Jade Emperor Pagoda

Jade Emperor Pagoda

The Jade Emperor Pagoda is a Taoist pagoda located at 73 Mai Thi Luu Street, District 1, Ho Chi Minh City, Vietnam. It was built by the Chinese community in 1909. It is also known from 1984 by the new Chinese name Luck Sea Temple and as the Tortoise Pagoda. Vietnam travel tours

Built at the turn of the 20th Century by a community of Cantonese who migrated from Guangzhou province in Southwest China, this pagoda is a fine representation of Mahayanist branch of Buddhism that is practiced widely in Vietnam.

Jade Emperor Pagoda

Jade Emperor Pagoda

The Jade Emperor, heaven’s gatekeeper, watches over an incense-filled room while hidden chambers harbor woodcarvings and altars depicting scenes from Taoist and Buddhist myths. One hall houses the go-to deity if you are seeking fertility and the upstairs section represents heaven and features the goddess, Kwan Ying.

The entrance to the pagoda is usually very busy with monks and worshippers wandering all around the courtyard. Step inside to be greeted by an intricate carving of the Jade Emperor, the Taoist ruler of Heaven. Above him, you will find the roof is designed with just as much attention to detail. The temple is split into a number of rooms, which you can view in any order. You might also like to head to the roof terrace that overlooks the surrounding area and the pagoda itself. Travel to Vietnam

The Jade Emperor

The Jade Emperor

From the outside the pagoda is unassuming, with a small yet elaborate gate that blends into its surroundings. As you walk through the outside gate you enter into the pagoda’s shaded courtyard, which is a quiet oasis from the busy street outside. For the most part the courtyard is empty except for a couple of large bowls for incense and a few lion statues guarding the front door. An outer courtyard is filled with lotus ponds and bamboo bird cages, two fish and turtle pools, and Ho Phap temple with the names of the two colossal statues guarding the main gate of a pagoda.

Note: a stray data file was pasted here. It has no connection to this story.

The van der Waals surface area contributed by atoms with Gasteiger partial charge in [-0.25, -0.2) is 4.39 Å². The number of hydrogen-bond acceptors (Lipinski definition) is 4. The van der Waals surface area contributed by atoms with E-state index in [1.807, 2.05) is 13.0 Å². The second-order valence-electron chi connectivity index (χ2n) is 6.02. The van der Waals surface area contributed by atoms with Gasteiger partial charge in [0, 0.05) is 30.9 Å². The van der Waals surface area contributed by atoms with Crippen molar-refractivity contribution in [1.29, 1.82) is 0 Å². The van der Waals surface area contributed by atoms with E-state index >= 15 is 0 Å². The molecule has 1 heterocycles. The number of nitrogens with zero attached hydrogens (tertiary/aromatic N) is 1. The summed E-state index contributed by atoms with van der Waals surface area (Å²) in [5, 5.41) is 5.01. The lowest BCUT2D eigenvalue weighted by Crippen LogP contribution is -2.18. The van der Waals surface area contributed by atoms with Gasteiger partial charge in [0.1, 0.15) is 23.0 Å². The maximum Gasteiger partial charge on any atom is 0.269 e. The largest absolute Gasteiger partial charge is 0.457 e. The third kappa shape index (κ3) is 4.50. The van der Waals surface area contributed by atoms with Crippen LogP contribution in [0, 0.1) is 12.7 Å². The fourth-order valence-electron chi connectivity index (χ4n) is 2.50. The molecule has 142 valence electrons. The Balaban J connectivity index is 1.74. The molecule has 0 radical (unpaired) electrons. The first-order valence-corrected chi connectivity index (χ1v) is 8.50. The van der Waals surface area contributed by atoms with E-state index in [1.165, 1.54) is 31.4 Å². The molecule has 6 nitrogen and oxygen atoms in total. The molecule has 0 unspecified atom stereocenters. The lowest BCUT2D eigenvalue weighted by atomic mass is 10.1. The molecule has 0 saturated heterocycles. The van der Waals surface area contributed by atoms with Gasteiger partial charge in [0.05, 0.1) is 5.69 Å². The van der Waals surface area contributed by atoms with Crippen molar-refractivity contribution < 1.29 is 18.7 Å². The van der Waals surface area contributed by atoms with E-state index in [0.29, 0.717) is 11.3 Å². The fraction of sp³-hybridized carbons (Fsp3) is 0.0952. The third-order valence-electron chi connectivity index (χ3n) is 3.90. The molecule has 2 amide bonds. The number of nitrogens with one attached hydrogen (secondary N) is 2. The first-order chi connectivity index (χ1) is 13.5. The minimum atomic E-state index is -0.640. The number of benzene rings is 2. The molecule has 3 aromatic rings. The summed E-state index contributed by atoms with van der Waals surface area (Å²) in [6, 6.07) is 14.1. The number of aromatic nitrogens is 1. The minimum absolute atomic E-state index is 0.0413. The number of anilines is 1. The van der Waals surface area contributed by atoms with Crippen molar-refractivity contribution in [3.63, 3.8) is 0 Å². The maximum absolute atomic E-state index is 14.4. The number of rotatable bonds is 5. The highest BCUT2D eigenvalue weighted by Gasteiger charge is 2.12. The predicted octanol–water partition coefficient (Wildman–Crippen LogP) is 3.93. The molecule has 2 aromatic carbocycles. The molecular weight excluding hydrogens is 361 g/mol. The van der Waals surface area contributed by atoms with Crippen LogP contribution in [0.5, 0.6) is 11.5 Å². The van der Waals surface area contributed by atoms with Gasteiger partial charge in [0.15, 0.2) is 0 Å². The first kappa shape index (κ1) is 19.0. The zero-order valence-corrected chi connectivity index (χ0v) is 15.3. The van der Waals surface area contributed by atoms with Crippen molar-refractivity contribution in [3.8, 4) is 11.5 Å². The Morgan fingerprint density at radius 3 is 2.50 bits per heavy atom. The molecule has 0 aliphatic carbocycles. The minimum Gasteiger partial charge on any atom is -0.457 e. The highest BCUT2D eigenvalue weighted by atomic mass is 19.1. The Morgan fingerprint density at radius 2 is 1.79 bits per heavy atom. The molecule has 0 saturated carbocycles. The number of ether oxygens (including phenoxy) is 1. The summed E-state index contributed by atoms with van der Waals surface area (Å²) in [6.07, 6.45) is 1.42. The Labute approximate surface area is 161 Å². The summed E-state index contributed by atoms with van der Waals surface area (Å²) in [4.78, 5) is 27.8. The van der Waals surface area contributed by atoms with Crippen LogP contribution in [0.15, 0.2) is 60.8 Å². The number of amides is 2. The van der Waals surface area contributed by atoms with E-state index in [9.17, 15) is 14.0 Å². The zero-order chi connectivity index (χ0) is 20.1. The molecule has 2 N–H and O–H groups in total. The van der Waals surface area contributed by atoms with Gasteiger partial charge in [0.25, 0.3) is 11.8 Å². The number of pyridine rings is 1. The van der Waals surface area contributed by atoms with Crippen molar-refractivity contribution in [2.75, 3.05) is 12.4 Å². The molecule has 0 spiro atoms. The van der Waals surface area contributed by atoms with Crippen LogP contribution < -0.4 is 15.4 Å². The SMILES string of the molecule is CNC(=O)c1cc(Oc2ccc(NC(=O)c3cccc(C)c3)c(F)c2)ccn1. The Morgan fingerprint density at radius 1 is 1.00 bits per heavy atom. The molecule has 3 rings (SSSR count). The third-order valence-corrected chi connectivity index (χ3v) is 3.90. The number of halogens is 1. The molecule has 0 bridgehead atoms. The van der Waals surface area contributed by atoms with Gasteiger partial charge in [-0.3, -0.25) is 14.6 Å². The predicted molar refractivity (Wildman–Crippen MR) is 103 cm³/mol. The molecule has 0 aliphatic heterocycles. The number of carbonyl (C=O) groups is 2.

In the main hall, the Emperor Jade Chua Ngoc Hoang or the ‘God of the Heavens’ reigns supreme. Aided by two assistants, the Emperor decides who can enter this higher realm. To the left of the main sanctuary is the highlight: the Hall of the 10 Hells. Lined with wooden panels that depict the 10 layers of hell, these carvings lay out exactly what is waiting for all you sinners. Each panel is topped with a representation of a King of Hell perusing a book that details the very evil acts perpetuated by the dead – they seemed to stare at us in a rather knowing fashion.

Outside the pagoda

Outside the pagoda

A rickety flight of steps in the chamber to the right of the main hall runs up to a balcony looking out over the pagoda’s elaborate roof. Set behind the balcony, a neon-haloed statue of Quan Am stands on an altar. Left out of the main hall, meanwhile, you are confronted by Kim Hua, to whom women pray for fertility; judging by the number of babies weighing down the female statues around her, her success rate is high. The Chief of Hell resides in the larger chamber behind Kim Hua’s niche. He does not look particularly demonic, though his attendants, in sinister black garb, are certainly equipped to administer the sorts of punishments depicted in the ten dark-wood reliefs on the walls before them. Women queue up at the seated effigy of the City God, who wears a hat inscribed with Chinese characters that announce ‘At one glance, money is given’. In a mesmerizing ritual, worshippers first put money into a box, then rub a piece of red paper against his hand before circling it around a candle flame.

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